2) In fact, we ended up meeting up at Boston’s Kidlit Drink Night, where I got to meet a lot of nice people — and I got to see one of the editors at Candlewick who worked on Wild Things!

3) It was lovely to see my co-workers in Concord, Mass. We all work virtually from our respective homes, so to see all of them in person once a year is always fun.

4) It was even better to come home to my family.

5) Though it was cold and sleeting in Boston, it’s most definitely Spring in Tennessee.

6) NPR has a First Listen for both Villagers’ new CD, as well as Lowland Hum’s.

7) Have I mentioned how brilliant Laura Marling’s new CD is? (I may very well have. If I’m being redundant, sorry! Big fan here.) One of her best (and most accessible) yet.

 



 

What are YOUR kicks this week?

7 Comments on 7-Imp’s 7 Kicks #427: Featuring Barney Saltzberg, last added: 4/12/2015
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8. 7-Imp’s 7 Kicks #425: FeaturingUp-and-Coming Illustrator, Haejin Park



 

On the first Sunday of each month, I like to feature student or debut illustrators, but I’m doing things a bit early right now. I’m taking a tiny bit of a blog break this week, and since this means I will be posting on only a couple of days and also traveling, it would be harder to feature a student next Sunday. So, today it is.

Her name is Haejin Park, and she’s very close to graduating in Illustration at RISD. She talks about her work below, and she shares some art as well. (Most, but not all of it, is in watercolors.)

I thank her for visiting.

* * *

Hello! I am a senior, studying Illustration at Rhode Island School of Design. I am graduating in two months, and I am hoping to become a children’s book illustrator.

My favorite medium is watercolor, and I can say it will be for my life. It requires an attention and patience, but I love the special texture it makes. My first art teacher was a watercolor artist, so I remember exploring with it a lot when I was young. Also, I recently started using crayons, color pencils, and markers to create different marks.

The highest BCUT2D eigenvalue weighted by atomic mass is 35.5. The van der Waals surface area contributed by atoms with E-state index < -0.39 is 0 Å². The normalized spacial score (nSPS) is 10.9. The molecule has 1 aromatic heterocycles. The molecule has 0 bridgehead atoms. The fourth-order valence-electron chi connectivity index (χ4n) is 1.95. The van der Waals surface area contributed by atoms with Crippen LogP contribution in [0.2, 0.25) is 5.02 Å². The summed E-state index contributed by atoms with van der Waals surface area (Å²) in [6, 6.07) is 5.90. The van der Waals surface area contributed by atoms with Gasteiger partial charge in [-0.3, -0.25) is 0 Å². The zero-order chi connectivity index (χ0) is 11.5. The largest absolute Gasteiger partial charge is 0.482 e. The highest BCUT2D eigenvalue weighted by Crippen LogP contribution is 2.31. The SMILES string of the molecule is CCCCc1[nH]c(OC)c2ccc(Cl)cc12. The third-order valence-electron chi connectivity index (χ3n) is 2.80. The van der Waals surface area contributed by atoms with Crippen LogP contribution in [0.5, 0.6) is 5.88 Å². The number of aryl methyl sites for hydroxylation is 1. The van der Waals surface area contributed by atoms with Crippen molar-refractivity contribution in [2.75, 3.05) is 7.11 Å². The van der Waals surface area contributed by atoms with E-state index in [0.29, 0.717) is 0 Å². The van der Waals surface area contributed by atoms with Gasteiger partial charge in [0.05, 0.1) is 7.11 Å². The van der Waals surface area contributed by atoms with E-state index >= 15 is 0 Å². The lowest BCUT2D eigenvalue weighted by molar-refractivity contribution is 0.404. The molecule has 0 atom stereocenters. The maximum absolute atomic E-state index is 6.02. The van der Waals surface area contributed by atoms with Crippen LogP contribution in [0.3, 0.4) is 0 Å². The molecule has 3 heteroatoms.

Colors and patterns are important things that motivate me to keep working. My work is very colorful and happy, and I want the audience to feel cheerful and delightful by looking at my work. I like to draw people and objects in a whimsical way that belong in my illustration world.

I grew up with my grandparents in a suburban area in South Korea, because my parents were both working. I didn’t get a lot of chances to read or write as a child — but grew up hearing a lot of folk tales and stories from older people in the town.

 



 

Because of my background, the books and stories I grew up with are very different than American students. I try to read and study children’s books, and one of my favorite place to do that is the children’s book section in Athenaeum Library in Providence.

Surprisingly, I also enjoy writing children’s books, and I have lots of stories to tell. Most of my work is story-based, and I think they all come up from my personal experiences. I try to go out and also explore a lot of things to get inspired.

 



 

Right now, I love going to school, and I am enjoying my precious time at RISD.

My plan is to move to New York City and find an opportunity and talk to art directors for illustration and publishing. It is a bit scary to me right now, but I really feel passionate about my illustrations and style. One day, I want to be a full-time freelance illustrator, busy with multiple projects.

 




 

[Pictured below are some peeks into Haejin’s sketchbooks.]

 




(Click to enlarge)


 


(Click to enlarge)


 


(Click to enlarge)


 



 

All artwork here is used by permission of Haejin Park.

* * *

Note for any new readers: 7-Imp’s 7 Kicks is a weekly meeting ground for taking some time to reflect on Seven(ish) Exceptionally Fabulous, Beautiful, Interesting, Hilarious, or Otherwise Positive Noteworthy Things from the past week, whether book-related or not, that happened to you. New kickers are always welcome.

* * * Jules’ Kicks * * *

I am getting ready to travel and take a bit of a break tomorrow, which means I have some packing to do — and some work to do in advance of my trip. For that reason, I’ll keep it short today. (My suitcase is givin’ me the ol’ skunk eye.) I’ll have to tell you about my trip when I return!

What are YOUR kicks this week?

10 Comments on 7-Imp’s 7 Kicks #425: FeaturingUp-and-Coming Illustrator, Haejin Park, last added: 3/29/2015
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9. 7-Imp’s 7 Kicks #424: Featuring C. G. Esperanza


“With her trunk she grabbed a brush and joined my little game.”